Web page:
*The international bestseller* "Every true love and friendship is a story of unexpected transformation. If we are the same person before and after we loved, that means we haven't loved enough..." Ella Rubinstein has a husband, three teenage children, and a pleasant home. Everything that should make her confident and fulfilled. Yet there is an emptiness at the heart of Ella's life - an emptiness once filled by love. So when Ella reads a manuscript about the thirteenth-century Sufi poet Rumi and Shams of Tabriz, and his forty rules of life and love, her world is turned upside down. She embarks on a journey to meet the mysterious author of this work. It is a quest infused with Sufi mysticism and verse, taking Ella and us into an exotic world where faith and love are heartbreakingly explored. . . 'Enlightening, enthralling. An affecting paean to faith and love' Metro 'Colourfully woven and beguilingly intelligent' Daily Telegraph 'The past and present fit together beautifully in a passionate defence of passion itself' The Times
From the Orange Prize long-listed and award-winning author of The Forty Rules of Love and The Bastard of Istanbul Elif Shafak, Honour is a novel of love, betrayal and a clash of cultures. 'My mother died twice. I promised myself I would not let her story be forgotten . . .' Leaving her twin sister behind, Pembe leaves Turkey for love - following her husband Adem to London. There the Topraks hope to make new lives for themselves and their children. Yet, no matter how far they travel, the traditions and beliefs the Topraks left behind stay with them - carried in the blood. Their eldest is the boy Iskender, who remembers Turkey and feels betrayal deeper than most. His sister is Esma, who is loyal and true despite the pain and heartache. And, lastly, Yunus, who was born in London, and is shy and different. Trapped by the mistakes of the past, the Toprak children find their lives shattered and transformed by a brutal act of murder . . . A powerful novel set in Turkey and London in the 1970s, Honour explores pain and loss, loyalty and betrayal, the trials of the immigrant, the clash of tradition and modernity, as well as the love and heartbreak that too often tears families apart. 'A powerful book; thoughtful, provoking and compassionate' Joanne Harris, author of Chocolat 'Rich and wide as the Euphrates river along whose banks it begins and ends, Elif Shafak has woven with masterful care and compassion one immigrant family's heartbreaking story - a story nurtured in the terrible silences between men and women trying to grow within ancient ways, all the while growing past them. I loved this book' Sarah Blake, author of The Postmistress Elif Shafak is the acclaimed author of The Bastard of Istanbul and The Forty Rules of Love and is the most widely read female novelist in Turkey. Her work has been translated into more than thirty languages. She is a contributor for The Telegraph, Guardian and the New York Times and her TED talk on the politics of fiction has received 500 000 views since July 2010. She is married with two children and divides her time between Istanbul and London.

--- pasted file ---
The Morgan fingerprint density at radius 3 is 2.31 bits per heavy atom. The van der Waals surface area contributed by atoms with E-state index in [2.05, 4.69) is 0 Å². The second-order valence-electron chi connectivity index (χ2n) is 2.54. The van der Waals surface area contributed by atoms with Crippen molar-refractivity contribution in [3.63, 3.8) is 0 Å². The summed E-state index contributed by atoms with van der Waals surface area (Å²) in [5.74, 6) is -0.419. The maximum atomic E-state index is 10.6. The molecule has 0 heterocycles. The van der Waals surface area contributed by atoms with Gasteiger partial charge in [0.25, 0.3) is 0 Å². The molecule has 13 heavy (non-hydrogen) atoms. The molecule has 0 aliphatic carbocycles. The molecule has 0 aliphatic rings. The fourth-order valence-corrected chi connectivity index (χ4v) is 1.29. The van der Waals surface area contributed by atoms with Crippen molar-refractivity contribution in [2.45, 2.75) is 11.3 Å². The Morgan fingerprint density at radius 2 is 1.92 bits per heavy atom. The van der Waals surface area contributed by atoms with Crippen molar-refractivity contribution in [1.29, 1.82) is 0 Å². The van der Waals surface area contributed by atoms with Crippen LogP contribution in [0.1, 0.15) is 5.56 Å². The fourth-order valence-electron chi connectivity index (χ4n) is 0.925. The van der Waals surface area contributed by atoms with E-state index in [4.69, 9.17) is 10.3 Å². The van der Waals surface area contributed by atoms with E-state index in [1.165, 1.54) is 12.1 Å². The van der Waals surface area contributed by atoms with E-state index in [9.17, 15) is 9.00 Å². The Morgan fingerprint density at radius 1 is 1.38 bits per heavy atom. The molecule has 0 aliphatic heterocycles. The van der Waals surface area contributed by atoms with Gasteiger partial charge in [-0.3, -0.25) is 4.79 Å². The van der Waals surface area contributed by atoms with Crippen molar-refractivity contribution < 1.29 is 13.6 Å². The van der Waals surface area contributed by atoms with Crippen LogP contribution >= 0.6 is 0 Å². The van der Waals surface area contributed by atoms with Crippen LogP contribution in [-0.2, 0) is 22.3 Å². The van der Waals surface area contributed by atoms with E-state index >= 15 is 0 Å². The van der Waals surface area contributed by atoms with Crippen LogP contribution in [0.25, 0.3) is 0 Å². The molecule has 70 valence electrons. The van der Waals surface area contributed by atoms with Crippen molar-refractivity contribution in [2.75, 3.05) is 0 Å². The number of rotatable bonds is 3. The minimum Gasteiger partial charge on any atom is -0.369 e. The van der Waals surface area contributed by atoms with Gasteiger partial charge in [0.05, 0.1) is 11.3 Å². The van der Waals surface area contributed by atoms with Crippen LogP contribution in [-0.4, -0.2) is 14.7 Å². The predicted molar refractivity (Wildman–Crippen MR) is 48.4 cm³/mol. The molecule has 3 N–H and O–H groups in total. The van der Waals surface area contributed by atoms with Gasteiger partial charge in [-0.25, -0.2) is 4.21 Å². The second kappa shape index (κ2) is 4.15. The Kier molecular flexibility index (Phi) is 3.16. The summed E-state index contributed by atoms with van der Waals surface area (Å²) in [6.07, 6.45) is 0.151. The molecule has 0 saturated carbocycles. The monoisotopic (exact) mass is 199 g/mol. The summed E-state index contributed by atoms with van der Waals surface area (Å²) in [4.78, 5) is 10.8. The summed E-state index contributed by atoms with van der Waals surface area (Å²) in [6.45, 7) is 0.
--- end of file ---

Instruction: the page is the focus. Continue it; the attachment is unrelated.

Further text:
A “vivid and entertaining” (Chicago Tribune) tale about the tangled history of two families, from the author of The Forty Rules of Love and The Architect’s Apprentice "Zesty, imaginative . . . a Turkish version of Amy Tan's The Joy Luck Club." --USA Today As an Armenian American living in San Francisco, Armanoush feels like part of her identity is missing and that she must make a journey back to the past, to Turkey, in order to start living her life. Asya is a nineteen-year-old woman living in an extended all-female household in Istanbul who loves Jonny Cash and the French existentialists. The Bastard of Istanbul tells the story of their two families--and a secret connection linking them to a violent event in the history of their homeland. Filed with humor and understanding, this exuberant, dramatic novel is about memory and forgetting, about the need to examine the past and the desire to erase it, and about Turkey itself.